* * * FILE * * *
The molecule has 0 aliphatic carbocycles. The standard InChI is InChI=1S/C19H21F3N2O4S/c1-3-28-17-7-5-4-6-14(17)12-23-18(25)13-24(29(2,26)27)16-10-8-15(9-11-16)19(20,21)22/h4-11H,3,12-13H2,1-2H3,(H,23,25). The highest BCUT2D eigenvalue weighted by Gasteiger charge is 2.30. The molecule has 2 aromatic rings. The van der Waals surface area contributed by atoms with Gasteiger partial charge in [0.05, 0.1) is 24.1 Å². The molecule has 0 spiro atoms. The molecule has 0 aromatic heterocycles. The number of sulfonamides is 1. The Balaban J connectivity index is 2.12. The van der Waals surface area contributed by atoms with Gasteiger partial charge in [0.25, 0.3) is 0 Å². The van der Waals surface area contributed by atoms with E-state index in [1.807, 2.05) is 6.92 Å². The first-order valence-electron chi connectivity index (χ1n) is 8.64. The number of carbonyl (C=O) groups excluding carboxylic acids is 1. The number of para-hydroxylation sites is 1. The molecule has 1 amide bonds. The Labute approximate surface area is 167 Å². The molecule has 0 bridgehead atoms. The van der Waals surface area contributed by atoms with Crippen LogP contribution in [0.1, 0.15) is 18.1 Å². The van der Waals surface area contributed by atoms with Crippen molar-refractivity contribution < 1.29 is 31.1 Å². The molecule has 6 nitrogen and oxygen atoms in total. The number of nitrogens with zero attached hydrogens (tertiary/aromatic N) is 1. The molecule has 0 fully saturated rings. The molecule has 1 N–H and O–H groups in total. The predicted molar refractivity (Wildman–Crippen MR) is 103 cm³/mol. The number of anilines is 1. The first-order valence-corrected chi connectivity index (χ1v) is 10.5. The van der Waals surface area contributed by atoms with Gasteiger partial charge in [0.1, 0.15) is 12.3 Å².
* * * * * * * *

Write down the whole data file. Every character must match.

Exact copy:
The molecule has 0 aliphatic carbocycles. The standard InChI is InChI=1S/C19H21F3N2O4S/c1-3-28-17-7-5-4-6-14(17)12-23-18(25)13-24(29(2,26)27)16-10-8-15(9-11-16)19(20,21)22/h4-11H,3,12-13H2,1-2H3,(H,23,25). The highest BCUT2D eigenvalue weighted by Gasteiger charge is 2.30. The molecule has 2 aromatic rings. The van der Waals surface area contributed by atoms with Gasteiger partial charge in [0.05, 0.1) is 24.1 Å². The molecule has 0 spiro atoms. The molecule has 0 aromatic heterocycles. The number of sulfonamides is 1. The Balaban J connectivity index is 2.12. The van der Waals surface area contributed by atoms with Gasteiger partial charge in [0.25, 0.3) is 0 Å². The van der Waals surface area contributed by atoms with E-state index in [1.807, 2.05) is 6.92 Å². The first-order valence-electron chi connectivity index (χ1n) is 8.64. The number of carbonyl (C=O) groups excluding carboxylic acids is 1. The number of para-hydroxylation sites is 1. The molecule has 1 amide bonds. The Labute approximate surface area is 167 Å². The molecule has 0 bridgehead atoms. The van der Waals surface area contributed by atoms with Crippen LogP contribution in [0.1, 0.15) is 18.1 Å². The van der Waals surface area contributed by atoms with Crippen molar-refractivity contribution < 1.29 is 31.1 Å². The molecule has 6 nitrogen and oxygen atoms in total. The number of nitrogens with zero attached hydrogens (tertiary/aromatic N) is 1. The molecule has 0 fully saturated rings. The molecule has 1 N–H and O–H groups in total. The predicted molar refractivity (Wildman–Crippen MR) is 103 cm³/mol. The number of anilines is 1. The first-order valence-corrected chi connectivity index (χ1v) is 10.5. The van der Waals surface area contributed by atoms with Gasteiger partial charge in [0.1, 0.15) is 12.3 Å².